• headsets researched; one acquired, installed, and tested for an upcoming authorial interview/podcast (more on that another day)
  • sysadmin duties on my wife's recalcitrant computer
(*) Hmm. "The Return of the Sprinkler People." A title yearning to become a story?

All that coming, of course, on top of life's usual distractions ....

When I managed to eke out time to actually work, I focused on "The Company Mole." This new novella follows my SF-mystery novelettes "The Company Man" and "The Company Dick," which appeared last year in The Grantville Gazette ("Universe Annex" Department).

And herewith the good news! A complete draft of "The Company Mole" is in the hands of my first and favorite reader, aka my wife. (Also, fair compensation for the aforesaid sysadmin services.) I have high hopes of wrapping up and submitting this story ere long.

Monday, June 18, 2018


Today's post is astronomy-related.

Arguably challenging my subject line -- but "planet" did, originally, mean "wandering star" -- the first of two subtopics herein could be described as planet-struck. The generally accepted theory of solar-system formation involves a great deal of accretion and sweeping up of matter from the ancestral "solar nebula." If I may quote myself: (*)
"Aggregating, clumping, sweeping … it all sounds stately and serene. It can happen that way—but usually doesn’t. The heavily cratered surface of the Moon testifies to the violence of the Solar System’s (not thought to be unusual) Late Heavy Bombardment period. The Moon itself, it is believed, coalesced from Earth-orbiting debris after a Mars-sized protoplanet struck the young Earth a glancing blow."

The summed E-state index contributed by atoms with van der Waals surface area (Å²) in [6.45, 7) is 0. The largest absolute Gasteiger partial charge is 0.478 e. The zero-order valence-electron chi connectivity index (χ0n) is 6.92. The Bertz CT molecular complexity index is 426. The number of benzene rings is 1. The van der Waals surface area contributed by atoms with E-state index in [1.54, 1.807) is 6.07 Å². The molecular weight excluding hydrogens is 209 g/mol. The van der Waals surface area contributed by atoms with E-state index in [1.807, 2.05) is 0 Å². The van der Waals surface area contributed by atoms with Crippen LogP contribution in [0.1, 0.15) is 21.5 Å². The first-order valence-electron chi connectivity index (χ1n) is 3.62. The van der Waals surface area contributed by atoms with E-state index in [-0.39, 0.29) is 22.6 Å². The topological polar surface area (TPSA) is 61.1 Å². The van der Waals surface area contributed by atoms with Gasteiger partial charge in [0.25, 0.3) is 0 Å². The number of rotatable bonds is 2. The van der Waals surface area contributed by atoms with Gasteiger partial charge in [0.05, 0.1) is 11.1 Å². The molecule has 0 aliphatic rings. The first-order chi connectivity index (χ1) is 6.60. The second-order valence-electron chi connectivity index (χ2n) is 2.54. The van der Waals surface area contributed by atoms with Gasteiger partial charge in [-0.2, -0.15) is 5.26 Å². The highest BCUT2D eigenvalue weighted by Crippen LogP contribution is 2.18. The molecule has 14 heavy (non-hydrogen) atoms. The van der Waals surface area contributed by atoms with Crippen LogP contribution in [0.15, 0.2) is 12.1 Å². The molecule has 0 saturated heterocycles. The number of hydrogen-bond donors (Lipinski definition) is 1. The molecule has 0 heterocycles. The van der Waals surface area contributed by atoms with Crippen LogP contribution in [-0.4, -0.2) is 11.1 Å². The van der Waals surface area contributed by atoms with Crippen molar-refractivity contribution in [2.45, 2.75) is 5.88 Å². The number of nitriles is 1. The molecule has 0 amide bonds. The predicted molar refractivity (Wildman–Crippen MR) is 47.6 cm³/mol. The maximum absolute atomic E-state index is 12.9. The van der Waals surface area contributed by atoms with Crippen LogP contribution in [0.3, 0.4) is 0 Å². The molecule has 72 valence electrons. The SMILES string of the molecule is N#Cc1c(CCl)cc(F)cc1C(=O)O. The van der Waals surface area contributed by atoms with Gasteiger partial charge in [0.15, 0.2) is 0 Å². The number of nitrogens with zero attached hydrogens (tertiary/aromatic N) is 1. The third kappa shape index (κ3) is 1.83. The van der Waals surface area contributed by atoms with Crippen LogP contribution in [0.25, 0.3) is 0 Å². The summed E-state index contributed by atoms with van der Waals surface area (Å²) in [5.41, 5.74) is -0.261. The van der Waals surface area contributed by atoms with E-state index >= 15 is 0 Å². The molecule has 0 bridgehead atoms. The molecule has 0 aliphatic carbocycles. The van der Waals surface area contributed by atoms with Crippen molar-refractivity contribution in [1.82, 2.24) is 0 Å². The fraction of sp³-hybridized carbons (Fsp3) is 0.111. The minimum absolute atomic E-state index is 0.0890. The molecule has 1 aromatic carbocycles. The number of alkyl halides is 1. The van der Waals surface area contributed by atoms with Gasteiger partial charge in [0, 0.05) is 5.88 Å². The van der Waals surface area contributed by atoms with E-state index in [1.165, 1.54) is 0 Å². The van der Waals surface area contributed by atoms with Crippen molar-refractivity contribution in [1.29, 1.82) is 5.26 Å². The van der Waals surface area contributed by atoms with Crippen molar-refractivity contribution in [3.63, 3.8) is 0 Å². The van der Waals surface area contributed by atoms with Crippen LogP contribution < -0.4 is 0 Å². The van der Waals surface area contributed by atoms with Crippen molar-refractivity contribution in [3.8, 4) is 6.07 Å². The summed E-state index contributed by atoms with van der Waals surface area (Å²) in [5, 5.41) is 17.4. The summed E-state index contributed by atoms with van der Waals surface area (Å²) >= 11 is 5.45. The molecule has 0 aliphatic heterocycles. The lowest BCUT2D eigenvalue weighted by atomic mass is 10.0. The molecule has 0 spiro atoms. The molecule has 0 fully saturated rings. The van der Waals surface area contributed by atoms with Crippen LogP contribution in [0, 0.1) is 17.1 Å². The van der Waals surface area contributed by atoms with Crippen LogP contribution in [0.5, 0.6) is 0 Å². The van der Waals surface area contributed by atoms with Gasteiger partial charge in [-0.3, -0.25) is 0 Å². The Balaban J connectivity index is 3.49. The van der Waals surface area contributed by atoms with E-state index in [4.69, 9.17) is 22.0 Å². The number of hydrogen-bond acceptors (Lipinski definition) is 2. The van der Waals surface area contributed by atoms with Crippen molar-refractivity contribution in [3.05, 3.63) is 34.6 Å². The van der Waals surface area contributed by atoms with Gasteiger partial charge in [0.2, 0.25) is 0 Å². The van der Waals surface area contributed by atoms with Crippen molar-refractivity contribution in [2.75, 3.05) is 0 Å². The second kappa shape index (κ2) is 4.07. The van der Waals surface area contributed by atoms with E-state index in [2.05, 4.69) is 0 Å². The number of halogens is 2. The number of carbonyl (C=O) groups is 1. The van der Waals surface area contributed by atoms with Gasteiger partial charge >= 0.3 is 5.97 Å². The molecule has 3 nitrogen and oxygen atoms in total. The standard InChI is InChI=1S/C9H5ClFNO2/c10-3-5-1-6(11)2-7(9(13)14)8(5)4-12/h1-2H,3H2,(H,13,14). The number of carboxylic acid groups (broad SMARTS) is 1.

(*) from Trope-ing the Light Fantastic: The Science Behind the Fiction 
The Moon is born?
So. The first of today's spectacular astronomy reports involves the opening of a metaphorical window into that violent process, that ancient era, in the form of apparent fragments discovered of a long-vanished protoplanet. More specifically, asteroid remains have been recovered that: 
 "... could only have formed under incredible pressure — the equivalent of diving 600 kilometers into Earth's interior or attempting to hold up 100,000 tons with your bare hands...
"... the meteorite's parent body would have to have been a planet at least as big as Mercury and possibly as large as Mars."